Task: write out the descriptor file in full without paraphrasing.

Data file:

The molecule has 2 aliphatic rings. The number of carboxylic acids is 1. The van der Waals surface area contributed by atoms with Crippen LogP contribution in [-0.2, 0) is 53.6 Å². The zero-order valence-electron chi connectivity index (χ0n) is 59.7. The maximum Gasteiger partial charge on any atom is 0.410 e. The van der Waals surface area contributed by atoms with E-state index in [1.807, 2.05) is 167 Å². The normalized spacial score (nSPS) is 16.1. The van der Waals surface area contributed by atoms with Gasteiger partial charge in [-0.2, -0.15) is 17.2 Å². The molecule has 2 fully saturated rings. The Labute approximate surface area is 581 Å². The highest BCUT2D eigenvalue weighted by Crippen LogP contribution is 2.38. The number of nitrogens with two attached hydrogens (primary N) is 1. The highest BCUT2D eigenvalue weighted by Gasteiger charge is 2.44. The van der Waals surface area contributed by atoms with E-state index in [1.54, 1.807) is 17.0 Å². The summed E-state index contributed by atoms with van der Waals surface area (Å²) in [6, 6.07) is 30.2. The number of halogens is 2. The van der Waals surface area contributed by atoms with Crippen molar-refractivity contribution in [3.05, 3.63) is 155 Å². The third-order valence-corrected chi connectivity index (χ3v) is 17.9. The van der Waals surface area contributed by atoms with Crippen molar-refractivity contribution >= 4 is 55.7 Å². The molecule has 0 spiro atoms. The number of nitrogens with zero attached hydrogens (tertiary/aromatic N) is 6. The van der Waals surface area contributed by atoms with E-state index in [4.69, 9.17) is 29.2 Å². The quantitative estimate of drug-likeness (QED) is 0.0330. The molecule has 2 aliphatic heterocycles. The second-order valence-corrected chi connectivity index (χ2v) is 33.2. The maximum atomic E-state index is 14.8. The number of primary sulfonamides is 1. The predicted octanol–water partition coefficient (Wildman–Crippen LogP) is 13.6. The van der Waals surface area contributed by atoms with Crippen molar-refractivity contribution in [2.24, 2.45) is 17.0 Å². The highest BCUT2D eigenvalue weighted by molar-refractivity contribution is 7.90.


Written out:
The molecule has 2 aliphatic rings. The number of carboxylic acids is 1. The van der Waals surface area contributed by atoms with Crippen LogP contribution in [-0.2, 0) is 53.6 Å². The zero-order valence-electron chi connectivity index (χ0n) is 59.7. The maximum Gasteiger partial charge on any atom is 0.410 e. The van der Waals surface area contributed by atoms with E-state index in [1.807, 2.05) is 167 Å². The normalized spacial score (nSPS) is 16.1. The van der Waals surface area contributed by atoms with Gasteiger partial charge in [-0.2, -0.15) is 17.2 Å². The molecule has 2 fully saturated rings. The Labute approximate surface area is 581 Å². The highest BCUT2D eigenvalue weighted by Crippen LogP contribution is 2.38. The number of nitrogens with two attached hydrogens (primary N) is 1. The highest BCUT2D eigenvalue weighted by Gasteiger charge is 2.44. The van der Waals surface area contributed by atoms with E-state index in [1.54, 1.807) is 17.0 Å². The summed E-state index contributed by atoms with van der Waals surface area (Å²) in [6, 6.07) is 30.2. The number of halogens is 2. The van der Waals surface area contributed by atoms with Crippen molar-refractivity contribution in [3.05, 3.63) is 155 Å². The third-order valence-corrected chi connectivity index (χ3v) is 17.9. The van der Waals surface area contributed by atoms with Crippen molar-refractivity contribution >= 4 is 55.7 Å². The molecule has 0 spiro atoms. The number of nitrogens with zero attached hydrogens (tertiary/aromatic N) is 6. The van der Waals surface area contributed by atoms with E-state index in [4.69, 9.17) is 29.2 Å². The quantitative estimate of drug-likeness (QED) is 0.0330. The molecule has 2 aliphatic heterocycles. The second-order valence-corrected chi connectivity index (χ2v) is 33.2. The maximum atomic E-state index is 14.8. The number of primary sulfonamides is 1. The predicted octanol–water partition coefficient (Wildman–Crippen LogP) is 13.6. The van der Waals surface area contributed by atoms with Crippen molar-refractivity contribution in [2.24, 2.45) is 17.0 Å². The highest BCUT2D eigenvalue weighted by molar-refractivity contribution is 7.90.